06/30/2008 05:00PM ● Published by Super Admin
Those words written by Dr. Elisabeth Kubler-Ross, a pioneering psychiatrist in the field of bereavement, describe Heidi Wieser but don’t encapsulate either the woman or her world, the latter of which has been extraordinarily marked by tragedy and triumph. A registered nurse, Wieser has helped treat oncology and bone marrow transplant patients for nearly 20 years. Her career aspirations began at the behest of her then ailing 43-year-old father, who, afflicted with and dying from cancer, requested that she become a nurse. The legacy of Wieser’s father lives on through the lives that his daughter continues to touch. Fortunately and unfortunately, there are many.
In addition to losing her father, godmother and countless patients to cancer, Wieser’s high school sweetheart, Tom, now her husband and father of her four children, is also afflicted with the disease. Armed with a deep reserve of experiences, she has penned these profound words: “Cancer is a radiant disease. It attacks the one afflicted, their family, and their friends. It attacks without regard to race, to age, or to familial history.” To help adult cancer victims and their families, Wieser founded the Me-One Foundation – a local nonprofit that, according to the organization’s Web site, was “created to provide adult cancer patients and their families with an environment where they can be allowed to embrace life without cancer as the first and foremost thought of every waking moment.”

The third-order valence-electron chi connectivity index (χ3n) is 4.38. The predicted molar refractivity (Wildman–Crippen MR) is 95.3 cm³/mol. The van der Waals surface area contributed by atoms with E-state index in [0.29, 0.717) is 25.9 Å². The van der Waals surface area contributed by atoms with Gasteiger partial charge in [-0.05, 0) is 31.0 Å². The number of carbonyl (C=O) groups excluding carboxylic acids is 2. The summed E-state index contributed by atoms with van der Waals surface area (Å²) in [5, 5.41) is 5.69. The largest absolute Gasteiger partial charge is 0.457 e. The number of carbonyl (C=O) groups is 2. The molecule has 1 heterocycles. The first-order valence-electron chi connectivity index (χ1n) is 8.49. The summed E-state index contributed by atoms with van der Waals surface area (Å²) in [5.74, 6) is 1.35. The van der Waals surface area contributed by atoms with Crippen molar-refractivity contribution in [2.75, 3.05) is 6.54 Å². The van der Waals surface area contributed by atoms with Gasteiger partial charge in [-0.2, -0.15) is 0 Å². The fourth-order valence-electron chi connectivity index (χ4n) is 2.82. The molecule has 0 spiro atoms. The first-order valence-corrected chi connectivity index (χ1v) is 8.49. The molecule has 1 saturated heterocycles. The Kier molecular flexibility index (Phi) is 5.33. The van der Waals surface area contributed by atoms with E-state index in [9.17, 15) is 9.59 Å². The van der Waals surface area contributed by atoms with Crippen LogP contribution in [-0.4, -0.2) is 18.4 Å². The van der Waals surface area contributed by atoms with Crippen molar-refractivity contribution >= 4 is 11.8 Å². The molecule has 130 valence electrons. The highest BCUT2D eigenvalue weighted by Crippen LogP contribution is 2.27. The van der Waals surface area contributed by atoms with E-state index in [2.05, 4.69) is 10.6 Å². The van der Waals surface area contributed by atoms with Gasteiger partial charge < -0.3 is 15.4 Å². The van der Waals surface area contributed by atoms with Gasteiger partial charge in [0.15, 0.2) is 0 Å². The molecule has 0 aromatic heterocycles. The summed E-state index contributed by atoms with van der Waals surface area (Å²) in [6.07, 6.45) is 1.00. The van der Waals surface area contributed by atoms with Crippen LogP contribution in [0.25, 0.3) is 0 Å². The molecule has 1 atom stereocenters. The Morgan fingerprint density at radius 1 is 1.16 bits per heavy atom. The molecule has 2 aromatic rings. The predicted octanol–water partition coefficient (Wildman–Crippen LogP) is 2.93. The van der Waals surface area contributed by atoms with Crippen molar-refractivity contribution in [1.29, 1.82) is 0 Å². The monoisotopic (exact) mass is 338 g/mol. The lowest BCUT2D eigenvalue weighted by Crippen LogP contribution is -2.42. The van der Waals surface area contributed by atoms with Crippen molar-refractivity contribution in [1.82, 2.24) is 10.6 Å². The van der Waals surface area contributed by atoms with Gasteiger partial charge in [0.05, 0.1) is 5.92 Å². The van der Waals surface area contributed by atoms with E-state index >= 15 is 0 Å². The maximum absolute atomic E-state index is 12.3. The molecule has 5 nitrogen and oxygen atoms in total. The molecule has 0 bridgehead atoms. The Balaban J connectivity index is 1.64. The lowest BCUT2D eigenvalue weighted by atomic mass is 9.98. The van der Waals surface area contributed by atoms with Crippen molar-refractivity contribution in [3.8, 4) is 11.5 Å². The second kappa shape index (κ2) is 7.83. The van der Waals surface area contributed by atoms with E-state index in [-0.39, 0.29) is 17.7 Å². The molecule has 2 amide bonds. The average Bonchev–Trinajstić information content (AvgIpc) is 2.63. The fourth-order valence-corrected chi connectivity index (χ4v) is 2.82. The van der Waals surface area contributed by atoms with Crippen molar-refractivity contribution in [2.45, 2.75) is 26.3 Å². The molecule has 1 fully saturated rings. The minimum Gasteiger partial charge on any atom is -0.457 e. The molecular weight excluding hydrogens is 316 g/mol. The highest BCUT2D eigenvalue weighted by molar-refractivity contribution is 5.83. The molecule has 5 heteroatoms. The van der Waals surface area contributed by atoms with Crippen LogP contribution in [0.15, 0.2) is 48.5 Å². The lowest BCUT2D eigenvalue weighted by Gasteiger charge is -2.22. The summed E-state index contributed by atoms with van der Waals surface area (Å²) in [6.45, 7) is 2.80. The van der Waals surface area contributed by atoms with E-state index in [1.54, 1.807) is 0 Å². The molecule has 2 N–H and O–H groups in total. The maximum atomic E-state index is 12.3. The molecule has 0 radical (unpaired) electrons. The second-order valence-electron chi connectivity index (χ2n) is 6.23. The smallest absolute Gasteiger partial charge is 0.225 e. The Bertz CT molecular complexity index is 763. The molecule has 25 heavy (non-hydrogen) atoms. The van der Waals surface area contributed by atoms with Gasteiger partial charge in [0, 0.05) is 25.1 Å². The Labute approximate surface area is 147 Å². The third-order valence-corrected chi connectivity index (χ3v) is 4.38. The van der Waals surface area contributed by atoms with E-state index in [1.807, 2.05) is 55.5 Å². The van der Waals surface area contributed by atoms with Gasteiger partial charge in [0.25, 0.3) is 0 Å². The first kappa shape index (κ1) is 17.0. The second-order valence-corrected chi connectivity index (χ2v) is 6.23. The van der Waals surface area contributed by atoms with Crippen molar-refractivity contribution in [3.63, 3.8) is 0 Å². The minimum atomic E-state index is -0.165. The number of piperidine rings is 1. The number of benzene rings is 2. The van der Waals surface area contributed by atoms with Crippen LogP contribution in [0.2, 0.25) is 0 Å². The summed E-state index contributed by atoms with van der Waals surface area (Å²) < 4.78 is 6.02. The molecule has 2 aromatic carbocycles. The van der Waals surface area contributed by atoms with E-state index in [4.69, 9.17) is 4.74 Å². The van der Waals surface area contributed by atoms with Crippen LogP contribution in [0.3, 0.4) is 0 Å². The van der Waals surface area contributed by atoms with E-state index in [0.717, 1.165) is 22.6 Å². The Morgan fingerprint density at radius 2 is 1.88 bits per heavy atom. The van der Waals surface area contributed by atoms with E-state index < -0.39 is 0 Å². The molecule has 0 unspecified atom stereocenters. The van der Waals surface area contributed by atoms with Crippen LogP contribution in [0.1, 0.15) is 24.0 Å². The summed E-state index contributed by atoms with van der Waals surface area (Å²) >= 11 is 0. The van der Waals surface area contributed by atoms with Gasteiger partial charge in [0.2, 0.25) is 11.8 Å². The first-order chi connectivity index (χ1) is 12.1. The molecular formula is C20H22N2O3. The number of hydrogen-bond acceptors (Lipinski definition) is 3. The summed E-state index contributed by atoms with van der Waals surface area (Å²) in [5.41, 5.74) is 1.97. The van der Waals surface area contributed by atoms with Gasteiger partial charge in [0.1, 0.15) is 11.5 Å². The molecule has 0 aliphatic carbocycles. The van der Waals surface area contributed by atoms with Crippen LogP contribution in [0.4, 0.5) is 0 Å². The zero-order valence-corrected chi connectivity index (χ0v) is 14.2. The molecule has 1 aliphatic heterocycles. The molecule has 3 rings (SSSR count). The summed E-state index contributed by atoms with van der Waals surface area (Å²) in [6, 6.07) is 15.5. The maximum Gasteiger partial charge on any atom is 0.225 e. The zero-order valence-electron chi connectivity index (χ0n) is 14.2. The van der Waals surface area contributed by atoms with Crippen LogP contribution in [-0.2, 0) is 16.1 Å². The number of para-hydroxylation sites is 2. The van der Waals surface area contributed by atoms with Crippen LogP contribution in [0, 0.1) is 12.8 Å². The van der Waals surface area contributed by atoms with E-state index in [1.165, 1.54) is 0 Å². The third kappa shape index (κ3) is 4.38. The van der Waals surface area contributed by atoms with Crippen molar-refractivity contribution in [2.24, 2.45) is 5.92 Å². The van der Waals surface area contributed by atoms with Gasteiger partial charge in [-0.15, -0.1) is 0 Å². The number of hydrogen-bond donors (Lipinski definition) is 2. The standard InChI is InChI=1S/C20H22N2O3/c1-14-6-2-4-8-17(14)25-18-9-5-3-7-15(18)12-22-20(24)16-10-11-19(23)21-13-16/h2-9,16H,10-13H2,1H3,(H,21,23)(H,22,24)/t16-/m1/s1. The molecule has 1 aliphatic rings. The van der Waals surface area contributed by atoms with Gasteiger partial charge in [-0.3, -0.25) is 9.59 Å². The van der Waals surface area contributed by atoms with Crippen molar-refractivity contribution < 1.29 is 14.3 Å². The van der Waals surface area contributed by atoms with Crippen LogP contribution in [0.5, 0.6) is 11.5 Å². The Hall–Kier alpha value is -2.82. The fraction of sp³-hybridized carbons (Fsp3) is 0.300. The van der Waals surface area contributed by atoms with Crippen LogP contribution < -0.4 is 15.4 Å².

The mission of Me-One is achieved through Camp Challenge, a week of respite and recreation for cancer victims and their families. Free to all who attend, the camp’s inaugural week will take place September 12-14, 2008, at Camp Arroyo in Livermore. The camp promises to help ease the burdens that cancer families are forced to endure on a daily basis, by providing them with a variety of preoccupying activities that include music, arts and crafts, magicians, nature walks, rope courses and zip lines, as well as drum circles and spa services. An eternal optimist, Wieser is always looking ahead to the future and hopes that for her foundation it includes multiple Camp Challenges. Her hopes for expansion include two camps in 2009, and five by 2010.
If you think Me-One’s sage founder and president is focused solely on loss, then you’ve yet to learn what she’s gained – perspective. “The foundation is a way for me to give back to so many that have helped me over the years,” says Wieser, who has much to teach us about cancer, mortality and thriving. “I will not allow cancer to take away from me; I will only allow cancer to give to me,” she continues. “Death is certain but life should never be taken for granted. It can change in a single breath, but it is up to us to make it for the best, not the worst.”
For more information on the Me-one Foundation, call 916-781-6457 or visit <A href="http://events.cancer.org/rflfolsomca" target="_blank">visit me-onefoundation.org</A>.